Saturday, November 05, 2005

Charity and liberalism

In his classic work entitled "Liberalism is a sin," Fr. Felix Sarda Y Salvany writes that:


"The Catechism [of the Council of Trent], that popular and most authoritative epitome of Catholic theology, gives us the most complete and succinct definition of charity; it is full of wisdom and philosophy. Charity is a supernatural virtue which induces us to love God above all things and our neighbors as ourselves for the love of God. Thus, after God we ought to love our neighbor as ourselves, and this not just in any way, but for the love of God and in obedience to His law. And now, what is it to love? Amare est velle bonum, replies the philosopher. "To love is to wish good to him whom we love." To whom does charity command us to wish good? To our neighbor, that is to say, not to this or that man only, but to everyone. What is that good which true love wishes? First of all supernatural good, then goods of the natural order which are not incompatible with it. All this is included in the phrase "for the love of God."

It follows, therefore, that we can love our neighbor when displeasing him, when opposing him, when causing him some material injury, and even, on certain occasions, when depriving him of life; in short, all is reduced to this: Whether in the instance where we displease, oppose, or humiliate him, it is or is not for his own good, or for the good of someone whose rights are superior to his, or simply for the greater service of God.

If it is shown that in displeasing or offending our neighbor we act for his good, it is evident that we love him, even when opposing or crossing him. The physician cauterizing his patient or cutting off his gangrened limb may nonetheless love him. When we correct the wicked by restraining or by punishing them, we do nonetheless love them. This is charity—and perfect charity.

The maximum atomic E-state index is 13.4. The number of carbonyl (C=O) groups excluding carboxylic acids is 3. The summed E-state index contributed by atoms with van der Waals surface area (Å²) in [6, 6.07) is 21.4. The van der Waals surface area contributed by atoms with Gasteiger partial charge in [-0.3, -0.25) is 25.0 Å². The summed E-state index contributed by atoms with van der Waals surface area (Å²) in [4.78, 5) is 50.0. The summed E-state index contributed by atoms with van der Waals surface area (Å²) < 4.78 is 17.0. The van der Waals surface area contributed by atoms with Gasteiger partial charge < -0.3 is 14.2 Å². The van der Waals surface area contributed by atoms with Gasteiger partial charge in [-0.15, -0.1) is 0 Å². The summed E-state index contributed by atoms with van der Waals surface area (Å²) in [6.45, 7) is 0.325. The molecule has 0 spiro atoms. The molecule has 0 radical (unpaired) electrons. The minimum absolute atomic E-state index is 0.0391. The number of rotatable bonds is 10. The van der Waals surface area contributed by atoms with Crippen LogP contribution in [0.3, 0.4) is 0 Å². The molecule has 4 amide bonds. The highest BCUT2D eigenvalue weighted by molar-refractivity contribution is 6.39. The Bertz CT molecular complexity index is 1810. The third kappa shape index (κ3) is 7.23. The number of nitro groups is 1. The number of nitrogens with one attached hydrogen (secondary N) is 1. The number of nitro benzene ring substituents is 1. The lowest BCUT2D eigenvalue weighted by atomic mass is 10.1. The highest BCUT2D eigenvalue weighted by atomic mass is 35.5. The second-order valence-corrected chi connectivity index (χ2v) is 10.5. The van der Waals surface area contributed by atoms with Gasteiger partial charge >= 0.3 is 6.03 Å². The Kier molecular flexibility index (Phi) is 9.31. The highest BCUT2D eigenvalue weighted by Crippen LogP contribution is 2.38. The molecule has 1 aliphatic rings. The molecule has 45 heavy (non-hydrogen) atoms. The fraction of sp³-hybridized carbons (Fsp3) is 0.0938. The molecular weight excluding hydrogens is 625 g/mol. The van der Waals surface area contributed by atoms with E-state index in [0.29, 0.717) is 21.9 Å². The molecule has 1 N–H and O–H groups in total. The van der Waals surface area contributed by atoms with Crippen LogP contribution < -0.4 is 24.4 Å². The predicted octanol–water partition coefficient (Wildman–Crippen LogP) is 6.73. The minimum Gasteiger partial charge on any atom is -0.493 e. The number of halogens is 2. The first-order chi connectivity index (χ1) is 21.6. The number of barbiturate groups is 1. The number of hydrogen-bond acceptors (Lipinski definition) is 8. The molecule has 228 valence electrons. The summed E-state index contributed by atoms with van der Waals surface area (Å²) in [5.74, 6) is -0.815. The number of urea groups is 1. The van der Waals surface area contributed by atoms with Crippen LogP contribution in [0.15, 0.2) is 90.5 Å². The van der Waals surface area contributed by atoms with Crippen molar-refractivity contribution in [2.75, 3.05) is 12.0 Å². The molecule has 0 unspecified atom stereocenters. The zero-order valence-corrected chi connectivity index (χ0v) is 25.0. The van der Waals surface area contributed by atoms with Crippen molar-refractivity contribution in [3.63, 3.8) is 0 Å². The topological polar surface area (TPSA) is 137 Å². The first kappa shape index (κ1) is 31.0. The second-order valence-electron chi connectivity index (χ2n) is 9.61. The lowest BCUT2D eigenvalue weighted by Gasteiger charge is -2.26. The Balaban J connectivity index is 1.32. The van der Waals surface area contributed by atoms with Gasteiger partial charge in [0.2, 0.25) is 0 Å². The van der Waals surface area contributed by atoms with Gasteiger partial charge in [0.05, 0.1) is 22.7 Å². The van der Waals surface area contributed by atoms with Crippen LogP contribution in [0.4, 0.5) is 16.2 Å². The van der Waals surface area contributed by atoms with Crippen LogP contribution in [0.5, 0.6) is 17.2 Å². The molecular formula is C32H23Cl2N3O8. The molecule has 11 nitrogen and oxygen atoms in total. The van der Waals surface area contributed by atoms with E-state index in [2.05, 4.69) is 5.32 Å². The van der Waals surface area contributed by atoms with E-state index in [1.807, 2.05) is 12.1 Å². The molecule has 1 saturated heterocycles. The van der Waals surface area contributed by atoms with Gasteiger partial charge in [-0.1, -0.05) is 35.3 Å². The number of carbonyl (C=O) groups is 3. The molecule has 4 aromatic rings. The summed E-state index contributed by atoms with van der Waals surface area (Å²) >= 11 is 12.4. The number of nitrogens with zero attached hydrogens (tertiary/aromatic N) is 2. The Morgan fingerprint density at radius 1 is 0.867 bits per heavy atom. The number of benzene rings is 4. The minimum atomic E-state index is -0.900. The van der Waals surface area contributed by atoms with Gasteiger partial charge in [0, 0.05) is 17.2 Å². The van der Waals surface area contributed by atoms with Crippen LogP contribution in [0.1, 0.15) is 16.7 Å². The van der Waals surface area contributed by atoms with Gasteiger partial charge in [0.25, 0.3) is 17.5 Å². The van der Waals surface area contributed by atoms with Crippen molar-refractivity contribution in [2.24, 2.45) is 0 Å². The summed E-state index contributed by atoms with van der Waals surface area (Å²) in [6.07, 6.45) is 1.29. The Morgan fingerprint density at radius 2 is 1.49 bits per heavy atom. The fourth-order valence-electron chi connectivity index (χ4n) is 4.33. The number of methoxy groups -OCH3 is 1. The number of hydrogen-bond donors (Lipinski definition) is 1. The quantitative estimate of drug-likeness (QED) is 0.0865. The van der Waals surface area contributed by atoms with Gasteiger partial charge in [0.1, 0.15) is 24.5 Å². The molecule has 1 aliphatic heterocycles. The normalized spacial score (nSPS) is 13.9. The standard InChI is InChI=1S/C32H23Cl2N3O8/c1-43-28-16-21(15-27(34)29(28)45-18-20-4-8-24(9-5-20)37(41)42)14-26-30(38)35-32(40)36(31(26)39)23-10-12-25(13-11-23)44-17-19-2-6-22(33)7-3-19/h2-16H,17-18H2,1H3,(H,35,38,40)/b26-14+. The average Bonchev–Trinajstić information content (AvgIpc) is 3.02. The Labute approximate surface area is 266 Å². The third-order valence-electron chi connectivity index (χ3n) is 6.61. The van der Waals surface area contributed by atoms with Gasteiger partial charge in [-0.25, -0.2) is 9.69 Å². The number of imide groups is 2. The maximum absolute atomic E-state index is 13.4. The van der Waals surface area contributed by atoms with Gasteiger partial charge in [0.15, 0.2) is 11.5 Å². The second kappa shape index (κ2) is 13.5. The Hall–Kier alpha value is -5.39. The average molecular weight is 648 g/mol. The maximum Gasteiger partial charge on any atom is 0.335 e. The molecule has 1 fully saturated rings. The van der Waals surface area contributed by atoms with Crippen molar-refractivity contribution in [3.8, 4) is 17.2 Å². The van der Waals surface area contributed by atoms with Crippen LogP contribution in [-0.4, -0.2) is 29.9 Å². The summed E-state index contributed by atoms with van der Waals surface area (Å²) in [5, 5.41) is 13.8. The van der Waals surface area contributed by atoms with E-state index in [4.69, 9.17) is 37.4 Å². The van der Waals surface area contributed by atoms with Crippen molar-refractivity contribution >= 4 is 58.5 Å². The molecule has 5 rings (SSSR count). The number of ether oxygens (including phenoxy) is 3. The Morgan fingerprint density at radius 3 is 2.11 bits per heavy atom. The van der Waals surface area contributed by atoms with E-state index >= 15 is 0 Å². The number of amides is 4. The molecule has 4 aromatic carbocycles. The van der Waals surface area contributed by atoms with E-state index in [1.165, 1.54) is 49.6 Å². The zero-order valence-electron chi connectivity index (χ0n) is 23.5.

It is often necessary to displease or offend one person, not for his own good, but to deliver another from the evil he is inflicting. It is then an obligation of charity to repel the unjust violence of the aggressor; one may inflict as much injury on the aggressor as is necessary for defense. Such would be the case should one see a highwayman attacking a traveler. In this instance, to kill, wound, or at least take such measures as to render the aggressor impotent, would be an act of true charity.

The good of all good is the divine Good, just as God is for all men the Neighbor of all neighbors. In consequence, the love due to a man, inasmuch as he is our neighbor, ought always to be subordinated to that which is due to our common Lord. For His love and in His service we must not hesitate to offend men. The degree of our offense towards men can only be measured by the degree of our obligation to Him. Charity is primarily the love of God, secondarily the love of our neighbor for God's sake. To sacrifice the first is to abandon the latter. Therefore, to offend our neighbor for the love of God is a true act of charity. Not to offend our neighbor for the love of God is a sin.

Modern Liberalism reverses this order; it imposes a false notion of charity: our neighbor first, and, if at all, God afterwards. By its reiterated and trite accusations toward us of intolerance, it has succeeded in disconcerting even some staunch Catholics. But our rule is too plain and too concrete to admit of misconception. It is this: Sovereign Catholic inflexibility is sovereign Catholic charity. This charity is practiced in relation to our neighbor when, in his own interest, he is crossed, humiliated, and chastised. It is practiced in relation to a third party when he is defended from the unjust aggression of another, as when he is protected from the contagion of error by unmasking its authors and abettors and showing them in their true light as iniquitous and pervert, by holding them up to the contempt, horror, and execration of all. It is practiced in relation to God when, for His glory and in His service, it becomes necessary to silence all human considerations, to trample under foot all human respect, to sacrifice all human interests—and even life itself—to attain this highest of all ends. All this is Catholic inflexibility and inflexible Catholicity in the practice of that pure love which constitutes sovereign charity. The Saints are the types of this unswerving and sovereign fidelity to God, the heroes of charity and religion. Because in our times there are so few true inflexibles in the love of God, so also are there few uncompromisers in the order of charity. Liberal charity is condescending, affectionate, even tender in appearance, but at bottom it is an essential contempt for the true good of men, of the supreme interests of truth and [ultimately] of God. It is human self-love, usurping the throne of the Most High and demanding that worship which belongs to God alone."